In the context of the 6IMDC, the session will provide a forum to enable the presentation of updated results from research and monitoring, identify research needs of knowledge, support monitoring and management of marine litter. This will also enable exchange among the parties and scientist or managers from other basins and finally coordinated actions to reduce marine litter.

 


The Importance of Oceanic Subtropical Gyres as Debris Accumulation Zones and How They Affect Ocean Life

Session Chairs: Captain Charles Moore, Algalita Marine Research and Education; Shelly Moore, Southern California Coastal Water Research Project (SCCWRP) 

This session is focused on how persistent marine debris accumulates in oceanic gyres and is affecting marine organisms and community structures. This is key to continuing the discussions of what can be done to alleviate the increased debris accumulation stress.

The movement of debris from land-based sources, as well as debris input from the ocean-based fishing industry into oceanic current systems have been shown to result in the accumulation of marine debris in subtropical gyres. Subtropical gyres serve essential roles as nursery areas for many pelagic species, including sea turtles. The accumulation of persistent plastic debris in these areas serves to skew the species distribution. Species that utilize the available and accumulated debris will find these conditions to be favorable, whereas others will not. Modelling in these areas show how the debris moves with the oceanic currents into the gyre accumulation areas. In addition, monitoring by organizations, such as the Algalita Marine Research and Education, has documented substantial increases in the quantity of debris in an area known as the "Eastern Garbage Patch". This area has been shown to be a heavy accumulation zone within the North Pacific Subtropical Gyre. Recent surveys in this area have shown that certain coastal species such as sea anemones are increasing in these areas. The accumulation of debris in subtropical gyres also effects foraging opportunities for seabirds, such as the Albatross. Analysis of the stomach contents of Laysan Albatross on Midway and Kure atolls show that bottle caps are the most common debris item.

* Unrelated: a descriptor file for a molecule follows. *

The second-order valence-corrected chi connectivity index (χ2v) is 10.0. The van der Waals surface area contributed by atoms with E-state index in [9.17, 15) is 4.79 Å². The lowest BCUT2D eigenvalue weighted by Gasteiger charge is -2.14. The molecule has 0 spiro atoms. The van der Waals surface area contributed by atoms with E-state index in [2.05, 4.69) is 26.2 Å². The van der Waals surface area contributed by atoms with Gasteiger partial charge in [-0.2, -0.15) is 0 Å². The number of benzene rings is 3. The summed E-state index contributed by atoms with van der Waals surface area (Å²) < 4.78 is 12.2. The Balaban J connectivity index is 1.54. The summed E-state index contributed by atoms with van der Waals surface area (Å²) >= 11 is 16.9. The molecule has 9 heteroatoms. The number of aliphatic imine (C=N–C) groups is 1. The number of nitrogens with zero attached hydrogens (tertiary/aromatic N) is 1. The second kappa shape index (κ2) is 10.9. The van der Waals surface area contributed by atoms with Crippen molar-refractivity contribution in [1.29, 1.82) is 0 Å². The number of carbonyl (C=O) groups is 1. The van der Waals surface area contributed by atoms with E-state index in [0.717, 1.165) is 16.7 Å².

These examples show how much work remains to be done to address the changes in species composition and survival in areas of high debris accumulation. With the recent monitoring in remote areas of the Artic showing the presence of persistent marine debris, this problem has been elevated to even more of a global scale, with clear international implications. The Sixth International Marine Debris Conference is a perfect forum for continuing the discussions on how to address this significant environmental problem. The goal of this session will be to bring together those doing research in these areas, not to just report on the research, but also to strategize moving forward to develop methodologies and recommendations for actions and solutions to address and solve this overarching problem.

 


What, Why and How: Using Research to change Littering and Recycling Behaviors

Session Chairs: Cecile Carson, Keep America Beautiful; P Wesley Schultz, California State University

This session is focused on behavior scientists, researchers, community leaders, NGOs, local government, and the general public who are interested in learning more about why people litter and ways to address the issue.

 Like many social problems, litter and marine debris is caused by human behavior.  Whether intentional or accidental, litter begins with the individual.  Given the social, economic, and environmental problems that result from litter, numerous interventions have been developed, implemented, and evaluated.  Yet despite these efforts, litter continues to be a problem.    In an effort to go beyond the typical self‐report measures used to study littering behavior, our research includes observations of individuals in a diverse sample of public locations. With regard to general littering, our statistical analyses revealed several important predictors. In addition to our systematic observations of disposal behaviors, Keep America Beautiful randomly selected locations where we conducted intercept interviews with the observed disposers. The goal was to obtain a small, representative sample of individuals and to link the responses from our intercept interview to the observed disposal behaviors. At each of the selected intercept locations, individuals who had been observed disposing (either properly or improperly) were approached to take part in a face‐to‐face survey.